Biden's debut on the campaign trail alongside Democratic nominee Hillary Clinton turned into a forceful attack on her GOP opponent, whom the vice president said is already hurting America's national security.
At the rally in his native Scranton, Pa., Biden mentioned an individual in his entourage who carries what is known colloquially as the "nuclear football," a briefcase used to authorize the launch of atomic weapons. Versions of the device go everywhere the president goes, and also accompany the vice president -- in case something renders his boss unable to make a launch decision.
"He is not qualified to know the code," Biden said of Trump. "He cannot be trusted."
The vice president also referenced comments from current and former U.S. military officers, who said they would not follow certain orders from a President Trump if they mirrored his most extreme campaign pronouncements.
Biden hit the Republican nominee for what the vice president described as an affection for strongmen like Russian President Vladimir Putin, for employing "the politics of fear," and for allegedly threatening to send American citizens to the military prison at Guantanamo Bay, Cuba.
On global affairs, the former longtime Senate Foreign Relations chairman called Trump "profoundly wrong" and "dangerous" and "un-American," adding that the New York businessman's many comments "show a profound ignorance of the Constitution."
Biden compared Trump's vague-but-bold national security proclamations to the record of Clinton, a former secretary of state.
Clinton, he said, "has forgotten more about foreign policy than Trump and his entire team -- I'm not exaggerating -- will ever understand." He called the Democratic nominee "tested," adding that she was a part of discussions as head of the State Department that ultimately ended with American foes being sent "to the depths of Hell."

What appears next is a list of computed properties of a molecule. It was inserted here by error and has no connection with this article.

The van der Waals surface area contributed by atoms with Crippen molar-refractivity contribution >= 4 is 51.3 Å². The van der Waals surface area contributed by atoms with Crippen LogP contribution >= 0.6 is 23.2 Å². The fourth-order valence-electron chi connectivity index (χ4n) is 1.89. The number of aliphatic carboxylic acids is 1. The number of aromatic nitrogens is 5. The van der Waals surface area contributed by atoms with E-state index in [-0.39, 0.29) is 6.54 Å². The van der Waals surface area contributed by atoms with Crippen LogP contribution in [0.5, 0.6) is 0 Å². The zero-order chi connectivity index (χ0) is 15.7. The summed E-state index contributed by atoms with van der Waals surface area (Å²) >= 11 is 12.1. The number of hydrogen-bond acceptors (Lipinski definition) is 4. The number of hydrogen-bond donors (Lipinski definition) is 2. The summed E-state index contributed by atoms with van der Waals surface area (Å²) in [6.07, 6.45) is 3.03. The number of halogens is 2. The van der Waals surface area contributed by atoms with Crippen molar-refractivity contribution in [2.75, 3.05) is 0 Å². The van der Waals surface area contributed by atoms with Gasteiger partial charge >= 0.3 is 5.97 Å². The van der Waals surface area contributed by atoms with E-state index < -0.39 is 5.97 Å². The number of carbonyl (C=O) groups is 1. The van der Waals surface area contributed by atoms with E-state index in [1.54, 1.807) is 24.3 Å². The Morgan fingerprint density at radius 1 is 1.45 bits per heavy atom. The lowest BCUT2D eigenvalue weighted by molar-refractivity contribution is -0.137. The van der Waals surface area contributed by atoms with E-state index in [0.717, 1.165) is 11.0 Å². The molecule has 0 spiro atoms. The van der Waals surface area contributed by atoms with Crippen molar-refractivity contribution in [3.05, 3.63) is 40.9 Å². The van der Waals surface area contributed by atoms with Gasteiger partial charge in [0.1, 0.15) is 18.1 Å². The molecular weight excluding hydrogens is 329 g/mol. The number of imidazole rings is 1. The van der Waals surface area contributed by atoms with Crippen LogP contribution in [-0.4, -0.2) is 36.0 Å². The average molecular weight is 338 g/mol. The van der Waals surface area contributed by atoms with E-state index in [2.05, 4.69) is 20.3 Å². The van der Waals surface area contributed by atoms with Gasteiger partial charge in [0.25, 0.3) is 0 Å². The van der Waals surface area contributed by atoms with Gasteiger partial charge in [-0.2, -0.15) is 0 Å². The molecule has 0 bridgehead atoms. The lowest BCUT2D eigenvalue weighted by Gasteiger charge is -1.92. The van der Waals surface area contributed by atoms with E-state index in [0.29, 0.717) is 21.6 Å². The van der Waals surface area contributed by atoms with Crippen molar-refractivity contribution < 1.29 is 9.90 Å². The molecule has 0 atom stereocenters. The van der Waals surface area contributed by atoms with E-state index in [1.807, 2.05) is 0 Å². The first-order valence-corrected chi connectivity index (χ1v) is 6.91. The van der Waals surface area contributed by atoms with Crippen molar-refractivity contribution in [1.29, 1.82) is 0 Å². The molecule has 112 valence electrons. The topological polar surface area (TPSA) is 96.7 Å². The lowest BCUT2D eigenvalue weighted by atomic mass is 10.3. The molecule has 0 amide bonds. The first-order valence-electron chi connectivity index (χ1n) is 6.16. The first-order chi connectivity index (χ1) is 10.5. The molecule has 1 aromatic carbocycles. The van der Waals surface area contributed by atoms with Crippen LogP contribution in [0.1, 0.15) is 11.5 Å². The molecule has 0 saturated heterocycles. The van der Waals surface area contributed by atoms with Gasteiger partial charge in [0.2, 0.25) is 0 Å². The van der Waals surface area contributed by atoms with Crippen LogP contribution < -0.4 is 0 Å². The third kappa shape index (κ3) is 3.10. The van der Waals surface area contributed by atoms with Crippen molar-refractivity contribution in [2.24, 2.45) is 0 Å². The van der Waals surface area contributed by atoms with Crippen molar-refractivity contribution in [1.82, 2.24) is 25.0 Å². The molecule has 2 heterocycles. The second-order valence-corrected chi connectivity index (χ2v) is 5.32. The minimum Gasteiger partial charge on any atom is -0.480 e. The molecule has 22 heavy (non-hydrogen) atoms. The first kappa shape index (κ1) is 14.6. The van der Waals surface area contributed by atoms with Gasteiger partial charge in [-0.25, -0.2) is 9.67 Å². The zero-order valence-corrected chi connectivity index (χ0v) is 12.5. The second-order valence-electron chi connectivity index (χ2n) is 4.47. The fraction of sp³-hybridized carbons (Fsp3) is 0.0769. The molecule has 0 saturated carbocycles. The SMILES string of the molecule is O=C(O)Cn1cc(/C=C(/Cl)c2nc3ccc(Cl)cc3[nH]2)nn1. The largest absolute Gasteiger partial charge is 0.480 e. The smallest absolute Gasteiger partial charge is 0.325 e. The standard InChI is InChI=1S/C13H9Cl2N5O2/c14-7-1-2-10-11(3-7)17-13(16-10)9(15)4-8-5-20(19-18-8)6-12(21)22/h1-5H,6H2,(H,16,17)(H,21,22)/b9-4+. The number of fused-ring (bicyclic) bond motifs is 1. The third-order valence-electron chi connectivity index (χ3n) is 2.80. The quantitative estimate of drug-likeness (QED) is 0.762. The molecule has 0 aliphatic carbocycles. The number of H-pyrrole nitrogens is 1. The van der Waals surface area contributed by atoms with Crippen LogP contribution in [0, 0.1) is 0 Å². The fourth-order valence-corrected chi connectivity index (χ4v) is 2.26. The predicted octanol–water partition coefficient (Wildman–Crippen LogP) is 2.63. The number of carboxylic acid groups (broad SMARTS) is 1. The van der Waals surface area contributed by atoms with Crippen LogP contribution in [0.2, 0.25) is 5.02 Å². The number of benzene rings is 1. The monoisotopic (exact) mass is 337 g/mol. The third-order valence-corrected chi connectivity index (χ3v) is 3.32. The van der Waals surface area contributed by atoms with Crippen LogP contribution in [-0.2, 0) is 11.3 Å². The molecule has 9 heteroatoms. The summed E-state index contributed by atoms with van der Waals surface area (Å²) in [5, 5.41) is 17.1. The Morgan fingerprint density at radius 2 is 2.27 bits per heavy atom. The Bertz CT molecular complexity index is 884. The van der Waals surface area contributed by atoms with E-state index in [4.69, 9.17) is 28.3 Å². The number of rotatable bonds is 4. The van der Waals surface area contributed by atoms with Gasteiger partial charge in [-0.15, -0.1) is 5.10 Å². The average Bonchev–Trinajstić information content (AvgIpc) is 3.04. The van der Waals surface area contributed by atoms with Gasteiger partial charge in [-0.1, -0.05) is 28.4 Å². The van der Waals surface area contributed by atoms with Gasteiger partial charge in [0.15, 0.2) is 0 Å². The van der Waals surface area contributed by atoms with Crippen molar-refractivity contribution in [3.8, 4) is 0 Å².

At his own campaign event in Ohio Monday, Trump called Clinton's stint as secretary of state a "total disaster." Decisions she and President Barack Obama made "launched ISIS onto the world stage," he said, referring to the Islamic State terrorist group.
Trump also said Clinton lacks the judgement and "moral character" to be president, adding that she lacked the "mental and physical stamina to take on ISIS."
Clinton and Biden had originally been scheduled to campaign together in Scranton in July. But the event was canceled in the wake of the shooting deaths of five police officers in Dallas.
Biden told the crowd that he would meet regularly with Clinton when she served as secretary of state.
"I became the Obama Whisperer," he said.
Biden also spoke of his late son Beau, who served a tour of duty in Iraq. Beau Biden died of brain cancer last year. The vice president said he would have prevented his son from going to Iraq if Trump had been president while he was alive.
"Had Donald Trump been president, I would have thrown my body in front of him," he said.